Clouds are so much fun to watch, after a while you can start to predict when it's time to keep your camera handy. Cloud formations are by far the subject of the majority of my thousands of slides gathered over the last quarter century.

  Lenticular clouds are manifestations of large scale 'ripply' and 'hilly' layers of air forming clouds at their crests where critical thresholds of condensation are reached. this mid 1970's display was photographed atop the Mansion's roof, where I climbed from the third story windows hundreds of times.

  The same vantage point provided a grand view of a rainbow as the sunlight changed in color from the normal white of midday to the highly reddened last rays of sunset. At this time little more than the red light was left for a rainbow to display.



  This sunrise was photographed in the mid 1970's from what was at the time an empty field owned by St. Patrick's Seminary in Menlo park. Many a morning after painting all night I would top off the day with a walk to see such events with an unobstructed Eastern horizon.


  Sometimes the clouds even come to you. One distinctive Bay Area sight is that of fog rolling in from far out to sea being just barely contained by the coastal mountains, some spillage looking like a slow motion start of an ethereal deluge. On such a hill the fog laps at the slopes a short distance below me.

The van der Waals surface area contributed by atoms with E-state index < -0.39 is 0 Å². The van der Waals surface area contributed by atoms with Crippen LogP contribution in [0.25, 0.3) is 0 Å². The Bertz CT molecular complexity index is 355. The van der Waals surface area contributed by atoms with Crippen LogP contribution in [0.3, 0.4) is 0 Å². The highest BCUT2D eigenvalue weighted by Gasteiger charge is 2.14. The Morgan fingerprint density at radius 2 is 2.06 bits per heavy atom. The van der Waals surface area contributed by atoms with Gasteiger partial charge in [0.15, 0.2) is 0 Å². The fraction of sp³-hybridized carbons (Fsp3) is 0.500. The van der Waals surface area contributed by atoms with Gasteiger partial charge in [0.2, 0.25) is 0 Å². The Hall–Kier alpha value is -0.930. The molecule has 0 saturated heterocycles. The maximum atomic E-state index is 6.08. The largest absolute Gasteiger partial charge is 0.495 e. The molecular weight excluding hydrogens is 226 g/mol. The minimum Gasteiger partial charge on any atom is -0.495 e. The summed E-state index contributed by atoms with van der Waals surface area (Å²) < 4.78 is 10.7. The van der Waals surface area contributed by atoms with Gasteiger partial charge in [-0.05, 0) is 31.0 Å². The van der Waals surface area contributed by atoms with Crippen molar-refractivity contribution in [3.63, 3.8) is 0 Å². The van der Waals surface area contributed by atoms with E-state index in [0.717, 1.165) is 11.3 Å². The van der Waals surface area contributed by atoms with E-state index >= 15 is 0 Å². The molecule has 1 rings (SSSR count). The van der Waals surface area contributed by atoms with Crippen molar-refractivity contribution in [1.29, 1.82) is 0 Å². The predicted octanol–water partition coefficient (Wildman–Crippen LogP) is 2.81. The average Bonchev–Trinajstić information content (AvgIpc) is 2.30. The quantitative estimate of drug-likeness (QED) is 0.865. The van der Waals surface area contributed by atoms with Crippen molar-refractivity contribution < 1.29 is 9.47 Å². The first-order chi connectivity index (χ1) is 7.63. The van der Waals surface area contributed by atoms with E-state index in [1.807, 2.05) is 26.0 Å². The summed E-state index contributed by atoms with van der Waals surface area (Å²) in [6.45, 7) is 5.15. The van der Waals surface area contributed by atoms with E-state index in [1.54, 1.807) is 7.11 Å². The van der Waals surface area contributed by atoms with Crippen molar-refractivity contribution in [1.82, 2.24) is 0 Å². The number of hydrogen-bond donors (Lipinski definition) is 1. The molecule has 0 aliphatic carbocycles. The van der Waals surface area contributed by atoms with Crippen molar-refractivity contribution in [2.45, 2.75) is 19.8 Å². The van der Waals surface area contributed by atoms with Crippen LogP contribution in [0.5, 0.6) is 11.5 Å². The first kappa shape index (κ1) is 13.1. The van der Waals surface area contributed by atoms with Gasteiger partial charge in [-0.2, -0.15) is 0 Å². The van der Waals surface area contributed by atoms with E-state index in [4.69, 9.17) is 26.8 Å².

From an airliner the coast can manifest itself not just in the boundary between land and sea, but in the interaction of the currents above the geography.


  This mosaic of video frames shows a massive stretched out overhanging edge of a storm front sweeping over Studio City in 1991.























  Another mosaic of video frames panning across the edge of a magnificent spreading anvil cloud. Shot from the parking lot of WQED Science effects in Glendale within a day of the previous image.























The undersides of cloud ceilings occasionally reveal themselves through fortuitous lighting. Another Mansion rooftop shot.